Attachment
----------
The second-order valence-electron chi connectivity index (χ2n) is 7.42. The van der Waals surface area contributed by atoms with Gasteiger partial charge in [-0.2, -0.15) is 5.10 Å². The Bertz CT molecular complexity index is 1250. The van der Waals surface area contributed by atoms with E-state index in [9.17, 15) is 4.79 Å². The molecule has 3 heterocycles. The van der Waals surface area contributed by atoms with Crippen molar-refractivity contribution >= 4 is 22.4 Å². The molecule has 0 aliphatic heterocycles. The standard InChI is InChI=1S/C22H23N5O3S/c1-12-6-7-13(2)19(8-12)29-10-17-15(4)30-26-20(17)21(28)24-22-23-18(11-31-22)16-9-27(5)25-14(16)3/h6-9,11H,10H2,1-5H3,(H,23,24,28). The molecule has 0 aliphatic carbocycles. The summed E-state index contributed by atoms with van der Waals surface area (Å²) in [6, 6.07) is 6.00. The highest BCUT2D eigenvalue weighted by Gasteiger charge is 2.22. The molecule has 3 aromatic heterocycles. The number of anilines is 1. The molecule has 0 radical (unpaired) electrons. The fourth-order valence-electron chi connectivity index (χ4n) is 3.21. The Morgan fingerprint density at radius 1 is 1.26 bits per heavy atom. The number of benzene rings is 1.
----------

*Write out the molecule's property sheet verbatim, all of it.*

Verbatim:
The second-order valence-electron chi connectivity index (χ2n) is 7.42. The van der Waals surface area contributed by atoms with Gasteiger partial charge in [-0.2, -0.15) is 5.10 Å². The Bertz CT molecular complexity index is 1250. The van der Waals surface area contributed by atoms with E-state index in [9.17, 15) is 4.79 Å². The molecule has 3 heterocycles. The van der Waals surface area contributed by atoms with Crippen molar-refractivity contribution >= 4 is 22.4 Å². The molecule has 0 aliphatic heterocycles. The standard InChI is InChI=1S/C22H23N5O3S/c1-12-6-7-13(2)19(8-12)29-10-17-15(4)30-26-20(17)21(28)24-22-23-18(11-31-22)16-9-27(5)25-14(16)3/h6-9,11H,10H2,1-5H3,(H,23,24,28). The molecule has 0 aliphatic carbocycles. The summed E-state index contributed by atoms with van der Waals surface area (Å²) in [6, 6.07) is 6.00. The highest BCUT2D eigenvalue weighted by Gasteiger charge is 2.22. The molecule has 3 aromatic heterocycles. The number of anilines is 1. The molecule has 0 radical (unpaired) electrons. The fourth-order valence-electron chi connectivity index (χ4n) is 3.21. The Morgan fingerprint density at radius 1 is 1.26 bits per heavy atom. The number of benzene rings is 1.